A Critical Analysis of Sonny's Blues.
Communication is the key to a person's success or failure throughout life. It is the process of informing another person of his or her thoughts and feelings. Communication can be represented through various forms, such as, speech, body language, one's actions, and music. In James Baldwin's, "Sonny's Blues”, the use of communication is illustrated between the characters through their interaction and actions. .
Often people do not communicate effectively to others, which can create confusion and anger between the people involved. A prime example of failed communication presented in Sonny's Blues was the narrator's lack to hear Sonny's request to be a musician, and Sonny's inability to understand his brother's concerns. After the funeral of their mother, the two brothers are in the kitchen discussing the future of Sonny, the younger of the two. The narrator wants Sonny's to live with Isabel's parents and finish high school. Sonny is not amused by this idea because he has other plans of his own. Communication between the brothers is extremely confusing, which causes them to become angry with one another. The narrator states, " . . . Sonny please be reasonable. I know the setup is far from perfect. But we got to the best we can” (60). The narrator is confused because he is trying to help Sonny. He does not understand Sonny and his request. Sonny replies to his brother angrily, "I ain't learning nothing in school,” he said. "Even when I go . . . .At least, I ain't learning nothing you'd want me to learn . . .” (60). Sonny is angry with his brother because he does not feel his brother is listening. Failure to communication effectively with each other caused traumatic consequences for both of the brothers.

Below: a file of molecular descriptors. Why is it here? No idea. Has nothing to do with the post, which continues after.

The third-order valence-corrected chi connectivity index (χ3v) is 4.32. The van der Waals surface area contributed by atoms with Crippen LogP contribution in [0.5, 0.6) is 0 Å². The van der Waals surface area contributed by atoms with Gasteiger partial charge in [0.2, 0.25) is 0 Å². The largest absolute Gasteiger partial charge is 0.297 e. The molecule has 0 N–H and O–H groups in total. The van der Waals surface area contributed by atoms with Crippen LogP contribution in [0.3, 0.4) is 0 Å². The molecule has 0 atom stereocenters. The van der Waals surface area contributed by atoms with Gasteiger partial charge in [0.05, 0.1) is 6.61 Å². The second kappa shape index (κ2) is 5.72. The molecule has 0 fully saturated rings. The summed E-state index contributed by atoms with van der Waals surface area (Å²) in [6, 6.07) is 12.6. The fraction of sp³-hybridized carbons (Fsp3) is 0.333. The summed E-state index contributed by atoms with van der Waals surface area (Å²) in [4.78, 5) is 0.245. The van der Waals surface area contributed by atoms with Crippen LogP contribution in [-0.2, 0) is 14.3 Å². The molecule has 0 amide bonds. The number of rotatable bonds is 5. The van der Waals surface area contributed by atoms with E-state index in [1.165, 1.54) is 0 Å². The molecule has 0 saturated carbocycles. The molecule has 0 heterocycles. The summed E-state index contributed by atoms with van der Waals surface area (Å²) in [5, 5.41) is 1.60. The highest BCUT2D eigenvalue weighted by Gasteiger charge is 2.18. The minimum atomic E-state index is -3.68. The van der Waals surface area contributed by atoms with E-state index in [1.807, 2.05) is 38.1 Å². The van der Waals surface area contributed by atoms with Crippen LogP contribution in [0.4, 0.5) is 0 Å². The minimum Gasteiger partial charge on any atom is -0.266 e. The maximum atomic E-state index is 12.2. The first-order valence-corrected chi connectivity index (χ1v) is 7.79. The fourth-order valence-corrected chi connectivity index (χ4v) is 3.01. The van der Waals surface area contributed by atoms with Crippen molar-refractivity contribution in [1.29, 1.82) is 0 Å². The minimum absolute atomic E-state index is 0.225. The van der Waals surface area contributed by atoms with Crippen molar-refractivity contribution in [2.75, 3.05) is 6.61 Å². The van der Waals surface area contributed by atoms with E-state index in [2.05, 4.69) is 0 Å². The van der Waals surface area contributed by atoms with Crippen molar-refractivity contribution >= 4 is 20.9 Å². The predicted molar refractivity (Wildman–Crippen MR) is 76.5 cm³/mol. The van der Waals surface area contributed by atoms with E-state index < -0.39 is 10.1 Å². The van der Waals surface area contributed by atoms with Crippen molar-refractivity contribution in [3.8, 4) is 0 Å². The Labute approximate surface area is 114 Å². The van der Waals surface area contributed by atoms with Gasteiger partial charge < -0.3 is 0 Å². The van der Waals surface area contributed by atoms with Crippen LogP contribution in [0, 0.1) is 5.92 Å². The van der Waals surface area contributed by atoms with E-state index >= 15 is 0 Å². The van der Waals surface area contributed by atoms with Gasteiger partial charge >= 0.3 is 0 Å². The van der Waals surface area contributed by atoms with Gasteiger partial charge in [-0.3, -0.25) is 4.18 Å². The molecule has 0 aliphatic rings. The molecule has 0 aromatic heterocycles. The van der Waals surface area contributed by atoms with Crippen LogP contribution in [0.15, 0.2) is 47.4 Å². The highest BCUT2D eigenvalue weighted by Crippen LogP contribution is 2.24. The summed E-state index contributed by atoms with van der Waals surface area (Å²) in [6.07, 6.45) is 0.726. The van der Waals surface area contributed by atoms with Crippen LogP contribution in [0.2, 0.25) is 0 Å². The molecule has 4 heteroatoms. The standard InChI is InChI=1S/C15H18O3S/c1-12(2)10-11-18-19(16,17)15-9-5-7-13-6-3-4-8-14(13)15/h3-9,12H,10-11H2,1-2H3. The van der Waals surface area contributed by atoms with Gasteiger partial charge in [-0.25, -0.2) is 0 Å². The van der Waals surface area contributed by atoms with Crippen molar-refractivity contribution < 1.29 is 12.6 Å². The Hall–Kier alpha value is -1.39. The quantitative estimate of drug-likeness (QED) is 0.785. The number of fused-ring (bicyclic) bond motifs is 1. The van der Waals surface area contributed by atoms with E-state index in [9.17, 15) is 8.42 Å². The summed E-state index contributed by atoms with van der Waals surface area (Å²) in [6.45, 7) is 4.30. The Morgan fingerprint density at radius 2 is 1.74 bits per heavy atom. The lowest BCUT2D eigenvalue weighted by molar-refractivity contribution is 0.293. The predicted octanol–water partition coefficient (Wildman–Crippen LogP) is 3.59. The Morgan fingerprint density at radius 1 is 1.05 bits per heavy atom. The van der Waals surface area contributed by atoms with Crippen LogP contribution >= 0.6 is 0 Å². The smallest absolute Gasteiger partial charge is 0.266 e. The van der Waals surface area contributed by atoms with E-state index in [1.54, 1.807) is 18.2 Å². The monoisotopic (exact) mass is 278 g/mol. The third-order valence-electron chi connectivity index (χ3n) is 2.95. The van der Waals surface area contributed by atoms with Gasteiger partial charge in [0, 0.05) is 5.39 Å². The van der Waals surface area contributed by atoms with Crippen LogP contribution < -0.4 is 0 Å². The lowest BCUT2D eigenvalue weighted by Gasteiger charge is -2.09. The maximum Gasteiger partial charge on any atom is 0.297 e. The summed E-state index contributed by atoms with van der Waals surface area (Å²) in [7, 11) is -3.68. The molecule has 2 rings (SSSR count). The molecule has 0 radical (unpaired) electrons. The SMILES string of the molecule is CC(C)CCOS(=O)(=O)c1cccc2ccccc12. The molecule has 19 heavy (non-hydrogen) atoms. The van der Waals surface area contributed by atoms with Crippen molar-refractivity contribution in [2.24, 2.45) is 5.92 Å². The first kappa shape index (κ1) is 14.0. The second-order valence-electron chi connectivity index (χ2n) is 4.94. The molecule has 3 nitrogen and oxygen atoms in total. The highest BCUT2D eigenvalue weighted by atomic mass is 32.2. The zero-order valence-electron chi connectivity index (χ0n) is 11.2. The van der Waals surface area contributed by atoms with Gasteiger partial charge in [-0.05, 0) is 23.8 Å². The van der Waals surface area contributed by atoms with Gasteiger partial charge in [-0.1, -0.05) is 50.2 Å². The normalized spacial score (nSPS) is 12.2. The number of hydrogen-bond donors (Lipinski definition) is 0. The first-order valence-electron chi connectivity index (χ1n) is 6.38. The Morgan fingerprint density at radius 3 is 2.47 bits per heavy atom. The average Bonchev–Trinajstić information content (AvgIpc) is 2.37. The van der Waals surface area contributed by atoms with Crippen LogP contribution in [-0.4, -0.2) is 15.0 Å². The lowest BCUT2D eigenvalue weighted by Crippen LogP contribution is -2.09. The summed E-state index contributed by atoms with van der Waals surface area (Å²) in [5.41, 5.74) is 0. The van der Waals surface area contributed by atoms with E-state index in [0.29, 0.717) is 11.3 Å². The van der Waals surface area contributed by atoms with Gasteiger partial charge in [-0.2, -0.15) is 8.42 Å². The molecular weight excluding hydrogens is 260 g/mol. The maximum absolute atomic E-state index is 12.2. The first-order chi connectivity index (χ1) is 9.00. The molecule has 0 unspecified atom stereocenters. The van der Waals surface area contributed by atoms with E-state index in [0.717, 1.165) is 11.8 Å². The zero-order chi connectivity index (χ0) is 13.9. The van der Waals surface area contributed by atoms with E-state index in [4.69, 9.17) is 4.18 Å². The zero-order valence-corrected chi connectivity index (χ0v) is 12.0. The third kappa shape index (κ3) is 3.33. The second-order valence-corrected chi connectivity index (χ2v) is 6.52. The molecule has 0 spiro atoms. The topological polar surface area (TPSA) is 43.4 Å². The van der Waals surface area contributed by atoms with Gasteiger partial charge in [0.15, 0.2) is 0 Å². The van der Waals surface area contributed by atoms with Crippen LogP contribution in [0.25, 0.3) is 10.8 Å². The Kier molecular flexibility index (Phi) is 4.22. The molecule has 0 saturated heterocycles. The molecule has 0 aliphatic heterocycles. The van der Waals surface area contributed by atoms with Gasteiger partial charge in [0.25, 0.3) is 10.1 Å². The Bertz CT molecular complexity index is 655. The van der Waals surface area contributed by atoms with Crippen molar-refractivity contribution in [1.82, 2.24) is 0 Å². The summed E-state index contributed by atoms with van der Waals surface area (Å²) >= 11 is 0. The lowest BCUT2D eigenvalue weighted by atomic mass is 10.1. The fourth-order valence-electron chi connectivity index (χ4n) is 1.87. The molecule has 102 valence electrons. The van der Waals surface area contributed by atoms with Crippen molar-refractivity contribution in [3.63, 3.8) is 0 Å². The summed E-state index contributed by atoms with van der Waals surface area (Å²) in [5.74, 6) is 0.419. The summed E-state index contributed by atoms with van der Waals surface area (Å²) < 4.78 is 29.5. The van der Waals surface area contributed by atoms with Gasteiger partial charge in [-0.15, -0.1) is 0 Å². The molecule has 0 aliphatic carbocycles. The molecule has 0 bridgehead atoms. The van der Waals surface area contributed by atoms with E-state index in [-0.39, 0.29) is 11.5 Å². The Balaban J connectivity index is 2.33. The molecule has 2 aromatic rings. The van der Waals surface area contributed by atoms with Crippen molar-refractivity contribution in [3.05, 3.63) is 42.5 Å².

Music used as a form of communication in Sonny's Blues was a beneficial form of communication between the brothers. Baldwin illustrates this type of communication at the end of Sonny's Blues.